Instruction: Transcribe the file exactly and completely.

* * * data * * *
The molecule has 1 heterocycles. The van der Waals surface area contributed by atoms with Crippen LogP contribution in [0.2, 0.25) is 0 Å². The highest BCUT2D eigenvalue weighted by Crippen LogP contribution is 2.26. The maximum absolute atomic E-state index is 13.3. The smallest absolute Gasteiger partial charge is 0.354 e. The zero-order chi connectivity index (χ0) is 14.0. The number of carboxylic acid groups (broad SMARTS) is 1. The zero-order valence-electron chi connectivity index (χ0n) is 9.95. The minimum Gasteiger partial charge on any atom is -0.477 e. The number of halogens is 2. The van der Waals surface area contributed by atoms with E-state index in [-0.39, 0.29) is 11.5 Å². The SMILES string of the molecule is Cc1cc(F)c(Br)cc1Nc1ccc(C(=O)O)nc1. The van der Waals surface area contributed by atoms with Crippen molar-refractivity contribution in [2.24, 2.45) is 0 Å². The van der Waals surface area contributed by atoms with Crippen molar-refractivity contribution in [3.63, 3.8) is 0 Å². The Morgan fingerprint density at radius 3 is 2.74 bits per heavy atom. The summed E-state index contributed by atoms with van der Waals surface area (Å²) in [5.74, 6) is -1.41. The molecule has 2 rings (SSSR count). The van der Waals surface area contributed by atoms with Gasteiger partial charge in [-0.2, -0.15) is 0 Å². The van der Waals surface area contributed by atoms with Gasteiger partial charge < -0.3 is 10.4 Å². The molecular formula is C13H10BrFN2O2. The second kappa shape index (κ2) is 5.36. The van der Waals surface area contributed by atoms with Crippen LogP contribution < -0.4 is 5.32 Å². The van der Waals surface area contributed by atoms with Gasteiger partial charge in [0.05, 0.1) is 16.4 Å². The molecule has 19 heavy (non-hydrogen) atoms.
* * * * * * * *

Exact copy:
The molecule has 1 heterocycles. The van der Waals surface area contributed by atoms with Crippen LogP contribution in [0.2, 0.25) is 0 Å². The highest BCUT2D eigenvalue weighted by Crippen LogP contribution is 2.26. The maximum absolute atomic E-state index is 13.3. The smallest absolute Gasteiger partial charge is 0.354 e. The zero-order chi connectivity index (χ0) is 14.0. The number of carboxylic acid groups (broad SMARTS) is 1. The zero-order valence-electron chi connectivity index (χ0n) is 9.95. The minimum Gasteiger partial charge on any atom is -0.477 e. The number of halogens is 2. The van der Waals surface area contributed by atoms with E-state index in [-0.39, 0.29) is 11.5 Å². The SMILES string of the molecule is Cc1cc(F)c(Br)cc1Nc1ccc(C(=O)O)nc1. The van der Waals surface area contributed by atoms with Crippen molar-refractivity contribution in [2.24, 2.45) is 0 Å². The van der Waals surface area contributed by atoms with Crippen molar-refractivity contribution in [3.63, 3.8) is 0 Å². The Morgan fingerprint density at radius 3 is 2.74 bits per heavy atom. The summed E-state index contributed by atoms with van der Waals surface area (Å²) in [5.74, 6) is -1.41. The molecule has 2 rings (SSSR count). The van der Waals surface area contributed by atoms with Gasteiger partial charge in [-0.2, -0.15) is 0 Å². The van der Waals surface area contributed by atoms with Gasteiger partial charge < -0.3 is 10.4 Å². The molecular formula is C13H10BrFN2O2. The second kappa shape index (κ2) is 5.36. The van der Waals surface area contributed by atoms with Crippen LogP contribution < -0.4 is 5.32 Å². The van der Waals surface area contributed by atoms with Gasteiger partial charge in [0.05, 0.1) is 16.4 Å². The molecule has 19 heavy (non-hydrogen) atoms.